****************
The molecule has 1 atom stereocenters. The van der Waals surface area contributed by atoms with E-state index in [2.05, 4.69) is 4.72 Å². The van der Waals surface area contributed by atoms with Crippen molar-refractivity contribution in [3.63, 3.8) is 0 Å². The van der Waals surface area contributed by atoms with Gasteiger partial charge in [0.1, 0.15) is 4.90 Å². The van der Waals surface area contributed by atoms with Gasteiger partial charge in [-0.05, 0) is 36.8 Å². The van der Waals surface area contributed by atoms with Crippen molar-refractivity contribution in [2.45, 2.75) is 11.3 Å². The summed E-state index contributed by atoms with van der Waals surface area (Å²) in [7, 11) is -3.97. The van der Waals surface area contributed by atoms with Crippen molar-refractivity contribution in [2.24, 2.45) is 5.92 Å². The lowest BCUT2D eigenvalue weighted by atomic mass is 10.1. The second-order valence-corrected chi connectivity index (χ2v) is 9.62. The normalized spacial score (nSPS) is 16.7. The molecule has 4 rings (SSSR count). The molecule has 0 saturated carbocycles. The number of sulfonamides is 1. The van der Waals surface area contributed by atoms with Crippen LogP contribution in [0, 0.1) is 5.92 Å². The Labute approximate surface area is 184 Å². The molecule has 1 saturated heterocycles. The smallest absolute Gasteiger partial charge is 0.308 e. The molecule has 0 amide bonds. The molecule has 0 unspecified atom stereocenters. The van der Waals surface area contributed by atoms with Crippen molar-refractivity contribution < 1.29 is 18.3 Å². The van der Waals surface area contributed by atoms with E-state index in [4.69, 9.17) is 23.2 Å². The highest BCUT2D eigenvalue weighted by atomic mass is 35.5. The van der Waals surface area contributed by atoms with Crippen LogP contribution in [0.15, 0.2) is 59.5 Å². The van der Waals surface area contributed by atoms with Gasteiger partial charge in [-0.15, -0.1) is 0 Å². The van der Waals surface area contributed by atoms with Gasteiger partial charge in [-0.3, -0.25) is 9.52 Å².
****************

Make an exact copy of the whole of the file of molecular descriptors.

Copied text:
The molecule has 1 atom stereocenters. The van der Waals surface area contributed by atoms with E-state index in [2.05, 4.69) is 4.72 Å². The van der Waals surface area contributed by atoms with Crippen molar-refractivity contribution in [3.63, 3.8) is 0 Å². The van der Waals surface area contributed by atoms with Gasteiger partial charge in [0.1, 0.15) is 4.90 Å². The van der Waals surface area contributed by atoms with Gasteiger partial charge in [-0.05, 0) is 36.8 Å². The van der Waals surface area contributed by atoms with Crippen molar-refractivity contribution in [2.45, 2.75) is 11.3 Å². The summed E-state index contributed by atoms with van der Waals surface area (Å²) in [7, 11) is -3.97. The van der Waals surface area contributed by atoms with Crippen molar-refractivity contribution in [2.24, 2.45) is 5.92 Å². The lowest BCUT2D eigenvalue weighted by atomic mass is 10.1. The second-order valence-corrected chi connectivity index (χ2v) is 9.62. The normalized spacial score (nSPS) is 16.7. The molecule has 4 rings (SSSR count). The molecule has 0 saturated carbocycles. The number of sulfonamides is 1. The van der Waals surface area contributed by atoms with Crippen LogP contribution in [0, 0.1) is 5.92 Å². The Labute approximate surface area is 184 Å². The molecule has 1 saturated heterocycles. The smallest absolute Gasteiger partial charge is 0.308 e. The molecule has 0 amide bonds. The molecule has 0 unspecified atom stereocenters. The van der Waals surface area contributed by atoms with Crippen molar-refractivity contribution < 1.29 is 18.3 Å². The van der Waals surface area contributed by atoms with E-state index in [4.69, 9.17) is 23.2 Å². The highest BCUT2D eigenvalue weighted by atomic mass is 35.5. The van der Waals surface area contributed by atoms with Crippen LogP contribution in [0.15, 0.2) is 59.5 Å². The van der Waals surface area contributed by atoms with Gasteiger partial charge in [-0.15, -0.1) is 0 Å². The van der Waals surface area contributed by atoms with Gasteiger partial charge in [-0.3, -0.25) is 9.52 Å².